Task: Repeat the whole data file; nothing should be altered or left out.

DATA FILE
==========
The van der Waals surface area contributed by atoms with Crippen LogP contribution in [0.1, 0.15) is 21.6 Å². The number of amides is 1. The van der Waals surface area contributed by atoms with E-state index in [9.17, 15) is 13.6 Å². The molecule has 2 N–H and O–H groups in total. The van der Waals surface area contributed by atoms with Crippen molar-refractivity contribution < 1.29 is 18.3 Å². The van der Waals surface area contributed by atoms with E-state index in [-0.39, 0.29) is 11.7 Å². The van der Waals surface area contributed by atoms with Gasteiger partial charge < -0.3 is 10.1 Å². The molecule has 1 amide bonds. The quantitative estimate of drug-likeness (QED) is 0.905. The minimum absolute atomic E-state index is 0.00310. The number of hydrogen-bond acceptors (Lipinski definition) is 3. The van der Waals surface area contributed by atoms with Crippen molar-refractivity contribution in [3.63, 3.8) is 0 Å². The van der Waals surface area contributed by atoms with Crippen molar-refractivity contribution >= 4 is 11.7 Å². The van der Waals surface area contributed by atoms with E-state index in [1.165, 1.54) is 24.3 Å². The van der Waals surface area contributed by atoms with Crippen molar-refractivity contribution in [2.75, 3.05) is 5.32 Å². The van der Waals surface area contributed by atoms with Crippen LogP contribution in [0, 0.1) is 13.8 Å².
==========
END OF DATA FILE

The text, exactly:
The van der Waals surface area contributed by atoms with Crippen LogP contribution in [0.1, 0.15) is 21.6 Å². The number of amides is 1. The van der Waals surface area contributed by atoms with E-state index in [9.17, 15) is 13.6 Å². The molecule has 2 N–H and O–H groups in total. The van der Waals surface area contributed by atoms with Crippen molar-refractivity contribution < 1.29 is 18.3 Å². The van der Waals surface area contributed by atoms with E-state index in [-0.39, 0.29) is 11.7 Å². The van der Waals surface area contributed by atoms with Gasteiger partial charge < -0.3 is 10.1 Å². The molecule has 1 amide bonds. The quantitative estimate of drug-likeness (QED) is 0.905. The minimum absolute atomic E-state index is 0.00310. The number of hydrogen-bond acceptors (Lipinski definition) is 3. The van der Waals surface area contributed by atoms with Crippen molar-refractivity contribution in [3.63, 3.8) is 0 Å². The van der Waals surface area contributed by atoms with Crippen molar-refractivity contribution >= 4 is 11.7 Å². The van der Waals surface area contributed by atoms with E-state index in [1.165, 1.54) is 24.3 Å². The van der Waals surface area contributed by atoms with Crippen molar-refractivity contribution in [2.75, 3.05) is 5.32 Å². The van der Waals surface area contributed by atoms with Crippen LogP contribution in [0, 0.1) is 13.8 Å².